Tori Holdridge
Aisa Pessagno-Delboy
September 17, 2018
Venezuela: Economic Crisis
Venezuela is a country located on the northern coast of South America. The country consists of the continental mainland and many islands in the Caribbean Sea. In 1999 Venezuela took on the name the Bolivarian Republic of Venezuela. Venezuela finally got on its economic feet with the discovery of oil in the 1900’s. Unfortunately, most of the country’s wealth remained with the higher class citizens. Venezuela is an extremely beautiful country, but crisis has always been the norm for them.
By the mid-1970’s Venezuela had saw wealth pour into their country as a result of the oil boom. Then by the 1980’s, oil prices dropped and once again the country was thrown into crisis. Ever since, Venezuela has had the largest oil output in the world, but recently, as of October 2017, they have dropped to their lowest output in 28 years. “Venezuela depends on the oil trade to provide over 90 percent of its government revenues” (Calcuttawala). After the government revenues are collected, the money is distributed into social welfare programs and imports of goods from other countries. These social welfare programs are the way many citizens live. While Chavez was in power, the programs began to improve and opened many opportunities for the less fortunate.
Hugo Chavez ruled the country from 1998 until his death in 2013. His plan when he became president was to make Venezuela a communist country to distribute the wealth amongst the people. During his time as president, where he led as a dictator, Hugo Chavez sold oil to Cuba and refused to stop the drug trafficking in Colombia, thus leading to a strained relationship between Venezuela and the United States of America. Proceeding the death of Hugo Chavez, Nicolás Maduro took the position as president. As soon as Nicolás took office, he elected 545 members to redo the constitution to enhance his authority and better his chances of following through with Hugo’s plan. Although his plan was to make the country a communist country, it ended up becoming a socialist country. Maduro and his Socialist Party have presided over the worst economic depression Venezuela has ever been in. For this country to be successful, they will need a good leader in office to move them into the direction of prosperity.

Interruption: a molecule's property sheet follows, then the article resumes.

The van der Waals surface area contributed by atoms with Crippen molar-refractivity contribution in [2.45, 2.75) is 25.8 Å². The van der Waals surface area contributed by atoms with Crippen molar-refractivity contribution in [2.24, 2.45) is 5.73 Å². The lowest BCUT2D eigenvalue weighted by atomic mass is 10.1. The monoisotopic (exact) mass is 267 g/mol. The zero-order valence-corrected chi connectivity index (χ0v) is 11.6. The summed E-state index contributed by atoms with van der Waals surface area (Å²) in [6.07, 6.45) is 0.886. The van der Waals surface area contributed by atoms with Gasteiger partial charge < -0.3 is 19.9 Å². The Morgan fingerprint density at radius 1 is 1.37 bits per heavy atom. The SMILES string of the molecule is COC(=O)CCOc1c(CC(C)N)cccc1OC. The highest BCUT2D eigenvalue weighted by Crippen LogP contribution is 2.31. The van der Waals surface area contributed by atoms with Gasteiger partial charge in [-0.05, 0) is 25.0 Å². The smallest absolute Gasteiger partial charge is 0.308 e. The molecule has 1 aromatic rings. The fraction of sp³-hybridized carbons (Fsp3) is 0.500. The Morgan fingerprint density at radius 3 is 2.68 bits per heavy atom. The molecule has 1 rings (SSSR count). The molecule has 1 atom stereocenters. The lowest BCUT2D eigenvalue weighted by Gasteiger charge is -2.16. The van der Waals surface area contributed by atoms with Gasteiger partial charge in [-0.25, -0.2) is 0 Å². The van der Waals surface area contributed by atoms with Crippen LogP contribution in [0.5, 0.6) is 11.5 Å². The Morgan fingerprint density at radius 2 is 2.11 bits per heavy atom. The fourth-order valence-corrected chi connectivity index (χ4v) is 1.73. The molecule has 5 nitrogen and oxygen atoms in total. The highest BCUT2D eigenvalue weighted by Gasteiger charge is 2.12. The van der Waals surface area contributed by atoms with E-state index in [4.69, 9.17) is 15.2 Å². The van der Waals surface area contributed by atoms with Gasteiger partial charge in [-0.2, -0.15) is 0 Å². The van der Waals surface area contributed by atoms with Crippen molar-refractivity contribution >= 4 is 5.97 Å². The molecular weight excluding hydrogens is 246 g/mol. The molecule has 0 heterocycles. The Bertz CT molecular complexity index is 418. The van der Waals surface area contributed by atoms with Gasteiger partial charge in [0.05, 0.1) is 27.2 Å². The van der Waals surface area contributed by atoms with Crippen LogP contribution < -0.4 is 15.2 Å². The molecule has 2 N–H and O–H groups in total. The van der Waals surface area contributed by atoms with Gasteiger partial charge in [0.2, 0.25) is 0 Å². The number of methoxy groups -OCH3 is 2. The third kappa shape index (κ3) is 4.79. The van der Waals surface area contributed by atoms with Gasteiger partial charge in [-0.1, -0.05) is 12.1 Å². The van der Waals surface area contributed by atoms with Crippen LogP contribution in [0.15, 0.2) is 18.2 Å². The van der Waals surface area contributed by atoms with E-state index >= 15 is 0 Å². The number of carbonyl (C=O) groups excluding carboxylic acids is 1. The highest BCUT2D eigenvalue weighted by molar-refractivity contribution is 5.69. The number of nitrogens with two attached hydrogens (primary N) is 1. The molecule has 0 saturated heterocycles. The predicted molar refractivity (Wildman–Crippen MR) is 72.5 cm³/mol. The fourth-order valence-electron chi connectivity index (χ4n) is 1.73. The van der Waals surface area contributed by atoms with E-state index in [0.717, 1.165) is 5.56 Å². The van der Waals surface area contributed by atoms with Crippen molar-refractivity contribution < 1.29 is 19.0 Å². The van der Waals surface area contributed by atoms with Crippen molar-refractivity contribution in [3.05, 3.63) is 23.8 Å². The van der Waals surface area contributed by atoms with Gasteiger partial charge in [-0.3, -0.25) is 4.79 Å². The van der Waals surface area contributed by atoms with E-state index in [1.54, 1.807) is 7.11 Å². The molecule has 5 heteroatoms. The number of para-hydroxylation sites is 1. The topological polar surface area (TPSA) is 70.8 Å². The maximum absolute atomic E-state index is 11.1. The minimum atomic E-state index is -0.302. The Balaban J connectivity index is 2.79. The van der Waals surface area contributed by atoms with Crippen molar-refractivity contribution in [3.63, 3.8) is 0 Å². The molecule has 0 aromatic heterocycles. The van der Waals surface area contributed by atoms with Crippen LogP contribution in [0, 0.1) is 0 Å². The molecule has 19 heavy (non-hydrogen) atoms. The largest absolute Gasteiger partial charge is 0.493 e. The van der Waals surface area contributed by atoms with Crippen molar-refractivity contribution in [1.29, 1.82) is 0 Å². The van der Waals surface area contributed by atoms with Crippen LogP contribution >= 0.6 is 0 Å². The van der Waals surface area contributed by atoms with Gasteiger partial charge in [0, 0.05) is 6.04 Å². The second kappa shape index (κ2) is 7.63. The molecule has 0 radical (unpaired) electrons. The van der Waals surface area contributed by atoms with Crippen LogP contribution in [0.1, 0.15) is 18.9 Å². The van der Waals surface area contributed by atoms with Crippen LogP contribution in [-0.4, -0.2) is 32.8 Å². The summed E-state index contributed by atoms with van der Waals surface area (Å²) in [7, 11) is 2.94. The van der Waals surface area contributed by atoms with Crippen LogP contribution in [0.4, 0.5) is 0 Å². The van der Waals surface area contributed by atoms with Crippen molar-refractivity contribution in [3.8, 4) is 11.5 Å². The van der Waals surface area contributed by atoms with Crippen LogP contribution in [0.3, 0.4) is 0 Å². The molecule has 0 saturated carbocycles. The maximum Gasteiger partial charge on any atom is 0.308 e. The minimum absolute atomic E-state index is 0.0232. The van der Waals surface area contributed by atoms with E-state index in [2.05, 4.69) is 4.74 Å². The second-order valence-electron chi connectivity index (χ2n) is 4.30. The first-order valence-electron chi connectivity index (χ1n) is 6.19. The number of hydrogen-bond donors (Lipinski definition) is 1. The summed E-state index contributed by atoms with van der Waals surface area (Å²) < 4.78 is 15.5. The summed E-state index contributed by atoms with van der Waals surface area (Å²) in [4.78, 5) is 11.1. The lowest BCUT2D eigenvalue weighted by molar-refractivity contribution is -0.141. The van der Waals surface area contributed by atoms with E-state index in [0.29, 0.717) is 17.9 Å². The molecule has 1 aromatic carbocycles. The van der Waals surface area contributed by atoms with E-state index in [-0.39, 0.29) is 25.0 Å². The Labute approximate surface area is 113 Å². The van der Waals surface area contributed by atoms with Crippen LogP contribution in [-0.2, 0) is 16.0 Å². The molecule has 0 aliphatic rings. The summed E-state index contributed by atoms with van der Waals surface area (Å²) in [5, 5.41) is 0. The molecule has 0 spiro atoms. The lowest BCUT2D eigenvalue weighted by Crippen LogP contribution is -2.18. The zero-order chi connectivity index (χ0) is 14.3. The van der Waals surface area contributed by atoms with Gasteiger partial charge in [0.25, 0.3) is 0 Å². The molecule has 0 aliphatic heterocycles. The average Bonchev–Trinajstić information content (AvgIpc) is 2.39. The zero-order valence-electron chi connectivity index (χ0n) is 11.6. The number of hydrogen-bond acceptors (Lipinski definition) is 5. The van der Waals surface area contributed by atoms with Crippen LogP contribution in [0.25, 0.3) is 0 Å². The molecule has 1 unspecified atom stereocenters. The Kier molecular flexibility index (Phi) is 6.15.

A Venezuelan dollar (bsf) is worth less than an American penny. Due to the new currency exchange rate, citizens have to turn to purchasing household necessities through the black market. Even though Venezuela’s government has altered their exchange rate many times over the years, they can’t keep up with the low rates of essentials on the black market. In 2016, Venezuela’s inflation rate reached 800 percent. According to a forecast done by the International Monetary Fund, the inflation rate would reach “1,600 percent in 2017” (Imbert). “Just to purchase one kilogram of rice, one kilogram of sugar, and a pack of Oreos it costed my parents 330,000 bsf, they are considered the higher class, yet they are still struggling” (Peña). Just to put into perspective, Juan Peña’s family is considered wealthy in Venezuela, his father is an engineer and makes a good paycheck and his mother is in the medical field, therefore they should be making decently enough money to stay alive. But, they are still struggling to pay for enough food to feed their family.
On top of all of the bad things happening, there are children and adults starving. Because of the prices being so high, even moderately wealthy families are struggling to pay for groceries. Even with all the hardships happening in the country, Venezuela has some of the nicest, most caring, happy people you will ever meet. In the darkest of times, they have come together to try to save their beautiful country. Among the streets in Venezuela, everyday loyal citizens gather in protest of their government. They are doing everything they can possibly do to save their homes and their families from the major government corruption. The country is extremely beautiful and could very easily be a tourist attraction because of its mass landscape beauty, crystal clear waters, and white sand beaches. Venezuela is also considered one of the most megadiverse countries in the world. But, because of the hardships, people are not interested in going there.

Harnecker, Marta. “Basic Facts on Venezuela.”, Ellner Steve, 9 Sept.
Calcuttawala, Zainab. “Venezuela Oil Output Drops To Lowest In 28 Years.”, 14
Imbert, Fred. “Venezuela announces a new exchange rate — but this one probably won’t help,
either.”, 28 March 2017,–and-nobody-cares.html
Pena, Juan. telephone interview. 22 Nov. 2017.

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